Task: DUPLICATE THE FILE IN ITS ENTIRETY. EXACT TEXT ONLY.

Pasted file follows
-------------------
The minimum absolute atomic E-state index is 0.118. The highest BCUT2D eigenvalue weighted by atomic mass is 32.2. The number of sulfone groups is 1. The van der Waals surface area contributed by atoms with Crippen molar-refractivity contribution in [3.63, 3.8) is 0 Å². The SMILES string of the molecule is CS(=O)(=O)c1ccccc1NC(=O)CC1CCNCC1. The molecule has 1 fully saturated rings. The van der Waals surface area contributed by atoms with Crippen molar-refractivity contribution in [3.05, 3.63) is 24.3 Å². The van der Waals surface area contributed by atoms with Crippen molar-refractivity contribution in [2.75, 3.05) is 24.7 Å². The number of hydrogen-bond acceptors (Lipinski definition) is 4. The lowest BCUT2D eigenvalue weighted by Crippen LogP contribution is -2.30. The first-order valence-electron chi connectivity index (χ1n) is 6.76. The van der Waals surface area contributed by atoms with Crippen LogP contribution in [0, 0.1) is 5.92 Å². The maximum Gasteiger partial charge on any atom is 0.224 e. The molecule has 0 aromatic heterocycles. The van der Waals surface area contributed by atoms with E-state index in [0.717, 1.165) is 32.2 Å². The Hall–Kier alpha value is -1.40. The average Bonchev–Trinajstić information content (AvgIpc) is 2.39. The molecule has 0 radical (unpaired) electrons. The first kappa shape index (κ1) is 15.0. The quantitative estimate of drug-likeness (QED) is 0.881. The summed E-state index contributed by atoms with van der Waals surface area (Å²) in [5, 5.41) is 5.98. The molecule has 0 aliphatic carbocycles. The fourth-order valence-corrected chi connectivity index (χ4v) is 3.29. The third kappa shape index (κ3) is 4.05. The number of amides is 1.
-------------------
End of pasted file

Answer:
The minimum absolute atomic E-state index is 0.118. The highest BCUT2D eigenvalue weighted by atomic mass is 32.2. The number of sulfone groups is 1. The van der Waals surface area contributed by atoms with Crippen molar-refractivity contribution in [3.63, 3.8) is 0 Å². The SMILES string of the molecule is CS(=O)(=O)c1ccccc1NC(=O)CC1CCNCC1. The molecule has 1 fully saturated rings. The van der Waals surface area contributed by atoms with Crippen molar-refractivity contribution in [3.05, 3.63) is 24.3 Å². The van der Waals surface area contributed by atoms with Crippen molar-refractivity contribution in [2.75, 3.05) is 24.7 Å². The number of hydrogen-bond acceptors (Lipinski definition) is 4. The lowest BCUT2D eigenvalue weighted by Crippen LogP contribution is -2.30. The first-order valence-electron chi connectivity index (χ1n) is 6.76. The van der Waals surface area contributed by atoms with Crippen LogP contribution in [0, 0.1) is 5.92 Å². The maximum Gasteiger partial charge on any atom is 0.224 e. The molecule has 0 aromatic heterocycles. The van der Waals surface area contributed by atoms with E-state index in [0.717, 1.165) is 32.2 Å². The Hall–Kier alpha value is -1.40. The average Bonchev–Trinajstić information content (AvgIpc) is 2.39. The molecule has 0 radical (unpaired) electrons. The first kappa shape index (κ1) is 15.0. The quantitative estimate of drug-likeness (QED) is 0.881. The summed E-state index contributed by atoms with van der Waals surface area (Å²) in [5, 5.41) is 5.98. The molecule has 0 aliphatic carbocycles. The fourth-order valence-corrected chi connectivity index (χ4v) is 3.29. The third kappa shape index (κ3) is 4.05. The number of amides is 1.